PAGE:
GMO Free Foods : Wild Blueberries
The topic of GMO’s has been ramping up in the news, in supermarket aisles, and over breakfast tables lately. And it seems to have reached a fevered pitch. Food giant General Mills recently put “Not made with genetically modified ingredients” on its box of Cheerios. And on May 1, Agriculture Secretary Tom Vilsack announced in a letter to his staff that the agency is developing a verification program for food products containing genetically modified ingredients.
No GMOs in Cheerios
As the national discussion about GMO’s rages on, I started to think seriously about the foods on my plate. Which ones are GMO’s, which are not? To be honest, I must confess I had no clue. But I did start to wonder about my favorite healthy fruit the Wild Blueberry.
Do Wild Blueberries Contain GMO’s?
When I’m pondering anything to do with Wild Blueberries, I always reach out to my friend Dr. David Yarborough at the University of Maine.
David is the leading expert about Wild Blueberries. His reply to my question was short, sweet and exhilarating:
“We have no GMO’s,” he said. “We are WILD!”
Wild Blueberries on Rake
Even more confirmation came in a recent interview with the state’s honeybee expert, Dr. Frank Drummond. “The reason why we call the blueberries ‘wild’ is because the plant itself has not been modified either through genetic modification or through classic breeding,” he told me. In other words, there has not been any plant improvement, he said, explaining that every plant in a Wild Blueberry field is what was found there or what was spread by birds and bears.
“There is no modification of the plants,” he emphasized. “In fact, Wild Blueberries are one of the few plants in the world about which you could say this.” This last statement really got my attention: One of the few plants in the world that have not been modified by man?
Yes, any other crop – say cultivated cranberries, corn, or apples — you walk through a field of these and pretty much all of them have high yields and uniform fields. “These plants have been selected to be superior yielders,” says Drummond.
But in a field of Wild Blueberries the natural genetic diversity really shines, especially if you visit right before the harvest. “Some patches are completely blue because they have so many berries, while others might be right next to them and are really sparse,” explains Drummond. “This illustrates that the field is actually a patchwork of genetically diverse plants, and this is how nature intended it,” he said.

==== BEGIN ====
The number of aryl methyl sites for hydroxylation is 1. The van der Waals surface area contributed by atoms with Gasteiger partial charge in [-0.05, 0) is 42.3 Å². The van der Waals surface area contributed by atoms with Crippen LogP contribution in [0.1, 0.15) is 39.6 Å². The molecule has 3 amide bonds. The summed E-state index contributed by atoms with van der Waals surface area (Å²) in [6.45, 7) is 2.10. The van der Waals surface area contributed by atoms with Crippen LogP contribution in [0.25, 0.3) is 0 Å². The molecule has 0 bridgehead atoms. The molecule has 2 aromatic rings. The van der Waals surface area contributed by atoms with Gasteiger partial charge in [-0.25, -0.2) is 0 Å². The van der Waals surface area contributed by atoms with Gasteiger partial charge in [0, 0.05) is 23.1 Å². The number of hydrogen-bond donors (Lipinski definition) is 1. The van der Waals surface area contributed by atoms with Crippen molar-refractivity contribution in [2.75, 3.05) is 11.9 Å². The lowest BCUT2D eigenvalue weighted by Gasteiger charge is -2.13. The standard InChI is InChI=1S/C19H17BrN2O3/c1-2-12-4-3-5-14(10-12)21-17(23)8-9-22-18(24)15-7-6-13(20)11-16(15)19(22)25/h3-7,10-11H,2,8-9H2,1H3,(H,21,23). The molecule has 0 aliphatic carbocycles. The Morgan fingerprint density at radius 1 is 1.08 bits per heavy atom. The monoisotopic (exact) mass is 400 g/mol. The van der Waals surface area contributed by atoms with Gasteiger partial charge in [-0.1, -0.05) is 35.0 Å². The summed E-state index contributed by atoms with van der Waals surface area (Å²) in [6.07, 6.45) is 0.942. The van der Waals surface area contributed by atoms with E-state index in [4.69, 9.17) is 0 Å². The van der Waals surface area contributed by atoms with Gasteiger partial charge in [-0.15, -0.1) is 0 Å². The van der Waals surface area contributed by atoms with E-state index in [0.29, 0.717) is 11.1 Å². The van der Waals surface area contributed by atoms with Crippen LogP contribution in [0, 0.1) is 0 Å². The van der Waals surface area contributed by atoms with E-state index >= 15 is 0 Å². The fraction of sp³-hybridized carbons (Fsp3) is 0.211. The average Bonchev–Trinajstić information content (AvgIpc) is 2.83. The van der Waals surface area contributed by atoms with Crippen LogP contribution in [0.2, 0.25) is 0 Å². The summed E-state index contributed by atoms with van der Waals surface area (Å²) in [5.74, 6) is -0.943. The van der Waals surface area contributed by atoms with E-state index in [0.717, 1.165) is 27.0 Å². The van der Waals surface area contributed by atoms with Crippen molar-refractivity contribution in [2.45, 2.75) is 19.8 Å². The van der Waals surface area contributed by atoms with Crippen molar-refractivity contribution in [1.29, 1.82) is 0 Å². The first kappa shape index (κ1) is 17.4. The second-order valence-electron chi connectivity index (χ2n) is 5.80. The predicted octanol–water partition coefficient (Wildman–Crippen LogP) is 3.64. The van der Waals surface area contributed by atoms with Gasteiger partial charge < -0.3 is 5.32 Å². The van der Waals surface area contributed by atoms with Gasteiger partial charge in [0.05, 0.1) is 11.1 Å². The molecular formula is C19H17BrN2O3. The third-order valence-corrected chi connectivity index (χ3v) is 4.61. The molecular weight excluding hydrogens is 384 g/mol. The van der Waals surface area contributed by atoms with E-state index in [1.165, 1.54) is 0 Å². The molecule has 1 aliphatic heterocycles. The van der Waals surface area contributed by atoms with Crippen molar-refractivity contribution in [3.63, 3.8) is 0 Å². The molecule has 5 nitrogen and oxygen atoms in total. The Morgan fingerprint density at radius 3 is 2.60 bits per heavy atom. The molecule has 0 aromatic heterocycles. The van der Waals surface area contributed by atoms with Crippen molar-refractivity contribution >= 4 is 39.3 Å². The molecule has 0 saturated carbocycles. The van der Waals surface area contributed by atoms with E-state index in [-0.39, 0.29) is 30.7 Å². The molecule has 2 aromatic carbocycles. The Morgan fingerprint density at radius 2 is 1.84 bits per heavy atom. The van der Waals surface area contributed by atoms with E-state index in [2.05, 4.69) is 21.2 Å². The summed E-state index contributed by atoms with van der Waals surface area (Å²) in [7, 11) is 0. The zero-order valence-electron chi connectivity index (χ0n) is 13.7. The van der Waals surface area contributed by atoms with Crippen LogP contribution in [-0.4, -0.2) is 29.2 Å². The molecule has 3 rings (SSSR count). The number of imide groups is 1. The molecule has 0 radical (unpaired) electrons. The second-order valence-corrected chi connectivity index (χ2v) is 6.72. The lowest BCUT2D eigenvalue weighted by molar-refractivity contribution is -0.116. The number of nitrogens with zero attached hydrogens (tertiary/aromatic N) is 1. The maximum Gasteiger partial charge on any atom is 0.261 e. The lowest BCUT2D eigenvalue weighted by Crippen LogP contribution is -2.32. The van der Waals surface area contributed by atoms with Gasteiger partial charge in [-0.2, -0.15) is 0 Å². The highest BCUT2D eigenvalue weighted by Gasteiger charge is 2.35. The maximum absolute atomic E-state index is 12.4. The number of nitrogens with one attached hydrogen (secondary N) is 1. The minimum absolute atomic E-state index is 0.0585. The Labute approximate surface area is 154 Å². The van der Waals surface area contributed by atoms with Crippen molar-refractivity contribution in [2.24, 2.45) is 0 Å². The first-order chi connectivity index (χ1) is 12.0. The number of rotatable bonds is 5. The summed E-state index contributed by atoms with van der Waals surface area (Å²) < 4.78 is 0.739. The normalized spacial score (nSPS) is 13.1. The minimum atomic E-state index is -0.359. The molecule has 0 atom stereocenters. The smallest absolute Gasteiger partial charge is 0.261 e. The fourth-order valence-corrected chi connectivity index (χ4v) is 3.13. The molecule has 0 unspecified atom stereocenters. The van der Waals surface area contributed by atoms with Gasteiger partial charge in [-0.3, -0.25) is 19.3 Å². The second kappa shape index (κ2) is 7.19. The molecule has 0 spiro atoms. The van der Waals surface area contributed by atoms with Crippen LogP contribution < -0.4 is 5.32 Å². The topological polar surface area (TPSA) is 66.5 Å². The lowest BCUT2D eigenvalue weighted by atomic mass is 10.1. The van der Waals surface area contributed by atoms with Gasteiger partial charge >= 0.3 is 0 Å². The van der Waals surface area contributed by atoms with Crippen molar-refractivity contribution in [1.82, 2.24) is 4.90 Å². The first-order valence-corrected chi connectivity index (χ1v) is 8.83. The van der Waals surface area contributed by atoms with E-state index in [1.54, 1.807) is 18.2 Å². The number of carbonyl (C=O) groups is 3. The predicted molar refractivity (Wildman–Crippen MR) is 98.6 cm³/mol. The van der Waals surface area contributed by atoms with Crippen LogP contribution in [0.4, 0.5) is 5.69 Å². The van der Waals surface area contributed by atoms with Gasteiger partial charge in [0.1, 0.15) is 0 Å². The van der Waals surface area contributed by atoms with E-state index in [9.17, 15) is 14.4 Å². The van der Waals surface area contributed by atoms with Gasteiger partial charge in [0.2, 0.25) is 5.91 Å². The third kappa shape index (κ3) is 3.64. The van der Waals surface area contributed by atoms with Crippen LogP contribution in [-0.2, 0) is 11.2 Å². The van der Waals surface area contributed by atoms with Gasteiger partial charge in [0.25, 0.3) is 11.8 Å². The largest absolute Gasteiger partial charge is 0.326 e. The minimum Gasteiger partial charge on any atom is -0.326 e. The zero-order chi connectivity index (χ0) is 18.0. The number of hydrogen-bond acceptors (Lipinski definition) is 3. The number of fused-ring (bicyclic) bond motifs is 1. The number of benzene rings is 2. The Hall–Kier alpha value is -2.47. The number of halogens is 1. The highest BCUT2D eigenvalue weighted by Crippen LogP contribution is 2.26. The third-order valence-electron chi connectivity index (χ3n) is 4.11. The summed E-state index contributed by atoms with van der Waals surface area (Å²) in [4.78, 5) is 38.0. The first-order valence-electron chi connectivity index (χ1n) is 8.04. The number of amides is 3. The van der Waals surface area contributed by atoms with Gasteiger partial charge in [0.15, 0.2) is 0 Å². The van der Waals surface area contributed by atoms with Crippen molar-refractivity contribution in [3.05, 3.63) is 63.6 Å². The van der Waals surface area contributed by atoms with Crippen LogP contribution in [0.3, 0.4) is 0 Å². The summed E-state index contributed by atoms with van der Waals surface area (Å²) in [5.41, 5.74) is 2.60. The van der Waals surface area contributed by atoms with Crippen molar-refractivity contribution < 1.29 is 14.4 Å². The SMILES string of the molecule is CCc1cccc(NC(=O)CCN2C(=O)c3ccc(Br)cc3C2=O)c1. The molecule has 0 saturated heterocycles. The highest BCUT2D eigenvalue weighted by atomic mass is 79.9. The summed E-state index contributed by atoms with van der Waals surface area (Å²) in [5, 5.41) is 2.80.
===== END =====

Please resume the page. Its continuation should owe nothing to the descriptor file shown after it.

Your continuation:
No GMOS = fewer pests
Another amazing benefit of genetic diversity is that it makes it difficult for pests to explode in the crop, he explains. In crops that are grown as monocultures, there is much less diversity, and farmers might be forced to apply several treatments of pesticides to kill off pests. In a Wild Blueberry field, the genetic diversity provides a buffering and natural protection from pests.
“I hope they never develop a way to modify Wild Blueberries,” says Drummond. “Right now you can not propagate and plant it very well and that is one of the things that makes these berries so special.”
Before wrapping up this little inquiry into GMO’s. I had to make a call to Dr. Delmont Emerson. Del and his wife Marie Emerson live on a Wild Blueberry Barren in Addison, Maine, and famously built the Down East landmark Wild Blueberry Land. Del was born in 1935 in the middle of Wild Blueberry Country. He’s an avid outdoorsman who has spent his life flying fishing along the streams that cut across the Wild Blueberry lands. Anyone who works in the Wild Blueberry industry knows Del Emerson. He ran Blueberry Hill, the University of Maine’s research farm for Wild Blueberries, and, simply put, he is a legend.
When I reached Del on the phone, I felt like I had landed in another time. We talked for over an hour and the conversation had the slow pace that you get when talking to a Mainer. There was no rush to end the conversation; it just flowed naturally like a brook.
Delmont told me that the intensity of the Wild Blueberry flavor is another attribute that comes with lack of genetic modification and the natural diversity of the Wild Blueberry Barrens. “Wild Blueberries have an intensity of flavor, that can’t be found with other blueberries,” he said.
Del explained that we don’t know how many varieties of Wild Blueberries there are in the Barrens because the bees keep crossing them and creating new varieties. “That’s the beauty of it,” said Del. “In nature only the strongest survive, and this is true in the Wild Blueberry Barrens too – these are just an amazing fruit. There is no fruit like it.”
Del’s life on the barrens has taught him something about longevity. “Think of it,” he said, “the Wild Blueberries have been growing here for thousands and thousands of years. They have survived forest fires, drought, pollution, neglect, and they just keep on growing. These are true native plants that will survive long after we are gone.”
After these three insightful conversations, I admit I am still no expert on GMO’s, but I am an even bigger devotee of the humble little Wild Blueberry.
About the Author
Betta Stothart is a writer and book editor who arrived in Maine as a raft guide, made her way into the newspaper world, found and married a Mainer and eventually became a mom. She enjoys writing profiles and articles about sustainability, health, yoga, and the environment and is a Wild Blueberries blog team member.